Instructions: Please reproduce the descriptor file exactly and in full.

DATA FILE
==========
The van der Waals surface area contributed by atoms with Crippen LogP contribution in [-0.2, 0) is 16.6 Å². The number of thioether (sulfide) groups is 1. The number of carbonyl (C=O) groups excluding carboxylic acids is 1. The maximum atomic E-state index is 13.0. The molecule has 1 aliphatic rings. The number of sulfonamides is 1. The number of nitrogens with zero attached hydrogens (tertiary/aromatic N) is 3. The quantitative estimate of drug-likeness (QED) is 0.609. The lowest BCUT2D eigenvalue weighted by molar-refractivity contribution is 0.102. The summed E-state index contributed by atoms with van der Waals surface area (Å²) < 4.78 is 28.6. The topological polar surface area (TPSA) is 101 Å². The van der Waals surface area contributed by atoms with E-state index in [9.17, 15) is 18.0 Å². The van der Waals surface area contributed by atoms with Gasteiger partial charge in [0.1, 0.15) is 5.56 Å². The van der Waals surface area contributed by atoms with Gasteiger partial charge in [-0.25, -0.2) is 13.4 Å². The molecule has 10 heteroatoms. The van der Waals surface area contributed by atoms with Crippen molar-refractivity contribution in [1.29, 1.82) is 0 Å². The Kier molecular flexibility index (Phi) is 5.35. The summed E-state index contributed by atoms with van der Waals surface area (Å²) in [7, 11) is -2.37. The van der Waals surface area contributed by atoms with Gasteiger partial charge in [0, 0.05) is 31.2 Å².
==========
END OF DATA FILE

The van der Waals surface area contributed by atoms with Crippen LogP contribution in [-0.2, 0) is 16.6 Å². The number of thioether (sulfide) groups is 1. The number of carbonyl (C=O) groups excluding carboxylic acids is 1. The maximum atomic E-state index is 13.0. The molecule has 1 aliphatic rings. The number of sulfonamides is 1. The number of nitrogens with zero attached hydrogens (tertiary/aromatic N) is 3. The quantitative estimate of drug-likeness (QED) is 0.609. The lowest BCUT2D eigenvalue weighted by molar-refractivity contribution is 0.102. The summed E-state index contributed by atoms with van der Waals surface area (Å²) < 4.78 is 28.6. The topological polar surface area (TPSA) is 101 Å². The van der Waals surface area contributed by atoms with E-state index in [9.17, 15) is 18.0 Å². The van der Waals surface area contributed by atoms with Gasteiger partial charge in [0.1, 0.15) is 5.56 Å². The van der Waals surface area contributed by atoms with Gasteiger partial charge in [-0.25, -0.2) is 13.4 Å². The molecule has 10 heteroatoms. The van der Waals surface area contributed by atoms with Crippen molar-refractivity contribution in [1.29, 1.82) is 0 Å². The Kier molecular flexibility index (Phi) is 5.35. The summed E-state index contributed by atoms with van der Waals surface area (Å²) in [7, 11) is -2.37. The van der Waals surface area contributed by atoms with Gasteiger partial charge in [0, 0.05) is 31.2 Å².